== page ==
Active Noise Control is not just applicable to headphones. The technology can, and has, been used in earbuds as well. Sony, in 1995, unveiled the MDR-NC10 earbuds. The MDR-NC10 incorporated active noise control, with a built-in microphone and noise-cancelling circuit working together to reduce outside noise by almost 70 percent. Sony even added a “Hot Line” switch, which temporarily disabled the active noise cancellation, allowing the listener to hear sounds around them if they so choose.
More recently, active noise cancellation has been brought over to wireless earbuds, such as Apple’s Airpods Pro (released in October 2019) and Samsung’s Galaxy Buds Live (released in August 2020). The Airpods Pro have two microphones – one facing the inside of the year,
and another facing the outside. This allows for the active noise cancellation chipset to generate a more accurate antinoise.
Noise-cancelling headphones and earbuds are not just used to listen to music. They have had many other applications, from aircraft cockpits and air traffic control towers to the battlefield and even space!
Prior to the 1990s, the US government paid out in excess of $200 million per year in compensation for hearing loss incurred as a result of military service. In 1993, Bose’s noise-cancelling headphones presented a solution to this major expense. The United States Army awarded Bose with a contract to supply Bose’s Acoustic Noise Cancelling headsets to crews of the M1A1 and M1A2 Abrams tanks.
The contract was a success, with crews reporting improved comfort, reduced fatigue, and clearer communications. This convinced the US Army to expand the contact a few years later, outfitting crews of several other vehicles with the headphones, such as the M2 and M3 Bradley and the M109A6 Howitzer.
Meanwhile, Sennheiser continued to develop their headphones, and, in 2000, their noise-cancelling headsets were put to use in space, by astronauts onboard the now-defunct Russian Mir space station.
Noise-cancelling headphones can also be used on construction sites. Studies have shown that noise cancellation is highly efficient in the low- and mid-frequency bands, below 1000 Hz. However, the reduction effect has been noted to decrease as the frequency of the ambient sounds increases.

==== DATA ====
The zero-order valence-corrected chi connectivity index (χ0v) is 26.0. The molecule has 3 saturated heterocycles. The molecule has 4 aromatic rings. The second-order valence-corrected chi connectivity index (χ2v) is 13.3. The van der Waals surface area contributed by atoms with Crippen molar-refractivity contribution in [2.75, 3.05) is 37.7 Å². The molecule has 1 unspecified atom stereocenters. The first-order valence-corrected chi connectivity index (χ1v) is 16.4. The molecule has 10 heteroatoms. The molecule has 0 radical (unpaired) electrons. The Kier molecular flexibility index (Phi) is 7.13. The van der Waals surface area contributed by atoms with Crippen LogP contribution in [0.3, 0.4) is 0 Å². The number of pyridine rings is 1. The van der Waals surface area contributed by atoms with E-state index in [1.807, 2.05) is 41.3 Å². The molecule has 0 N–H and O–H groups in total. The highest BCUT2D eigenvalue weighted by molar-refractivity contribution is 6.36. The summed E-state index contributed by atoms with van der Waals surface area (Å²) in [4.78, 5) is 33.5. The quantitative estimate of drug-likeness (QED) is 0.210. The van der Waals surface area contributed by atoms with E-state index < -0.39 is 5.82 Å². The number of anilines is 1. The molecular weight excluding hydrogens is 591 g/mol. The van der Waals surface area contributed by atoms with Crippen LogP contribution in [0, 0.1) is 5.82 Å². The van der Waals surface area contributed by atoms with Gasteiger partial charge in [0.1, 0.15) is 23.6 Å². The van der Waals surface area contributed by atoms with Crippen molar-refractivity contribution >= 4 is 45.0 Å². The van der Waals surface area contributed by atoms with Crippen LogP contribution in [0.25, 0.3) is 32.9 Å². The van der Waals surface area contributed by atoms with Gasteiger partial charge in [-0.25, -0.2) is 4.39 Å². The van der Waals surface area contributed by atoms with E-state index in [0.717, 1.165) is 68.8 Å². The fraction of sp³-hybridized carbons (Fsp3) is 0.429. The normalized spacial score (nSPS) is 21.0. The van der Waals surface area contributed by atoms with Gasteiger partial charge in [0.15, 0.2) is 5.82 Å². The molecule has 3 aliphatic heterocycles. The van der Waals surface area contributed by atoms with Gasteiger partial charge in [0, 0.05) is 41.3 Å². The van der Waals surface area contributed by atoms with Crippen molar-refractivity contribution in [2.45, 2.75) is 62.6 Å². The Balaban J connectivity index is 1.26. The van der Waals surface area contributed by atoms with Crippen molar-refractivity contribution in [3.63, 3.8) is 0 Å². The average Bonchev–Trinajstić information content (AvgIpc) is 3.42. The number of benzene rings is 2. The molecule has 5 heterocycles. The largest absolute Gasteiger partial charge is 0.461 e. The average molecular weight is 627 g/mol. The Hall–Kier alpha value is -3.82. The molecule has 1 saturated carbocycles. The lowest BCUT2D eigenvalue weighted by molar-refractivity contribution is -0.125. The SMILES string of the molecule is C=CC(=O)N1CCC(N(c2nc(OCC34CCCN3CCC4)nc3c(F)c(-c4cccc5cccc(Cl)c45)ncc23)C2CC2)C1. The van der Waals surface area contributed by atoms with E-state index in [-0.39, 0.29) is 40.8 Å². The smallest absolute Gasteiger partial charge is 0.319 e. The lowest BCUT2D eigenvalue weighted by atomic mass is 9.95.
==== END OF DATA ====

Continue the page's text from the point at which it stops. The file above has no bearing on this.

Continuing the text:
While noise-cancelling headphones appear to be largely safe, there have been reports of side effects. The most common complaints include jaw pain, headaches, dizziness, and pressure on the ears. This has been attributed to the pressure changes caused as a direct result of how active noise cancellation works. Manufacturers are catching on to this, and development in recent years has focused on reducing the effects caused by pressure changes, primarily by distributing the pressure more evenly on the listener’s ears.
Another issue with noise-cancelling headphones is that, when used outside, the noise cancellation may make it difficult to hear sounds such as car horns, fire alarms, and sirens. This can put the listener and others around at risk. In fact, the US states of Colorado, Maryland, Louisiana, and Rhode Island have banned the use of headphones while driving, and other states strongly discourage it.
Companies such as Audio Analytic have begun developing artificial intelligence solutions to this issue, to allow users to hear sounds like car horns or sirens even when wearing noise-cancelling headphones.
Noise cancellation, when done well, can vastly improve the overall experience of the user. However, it is difficult to pull off, and has its limitations. Research and development continue, as companies strive to improve the quality of noise cancellation, and it is only a matter of time until the next breakthrough.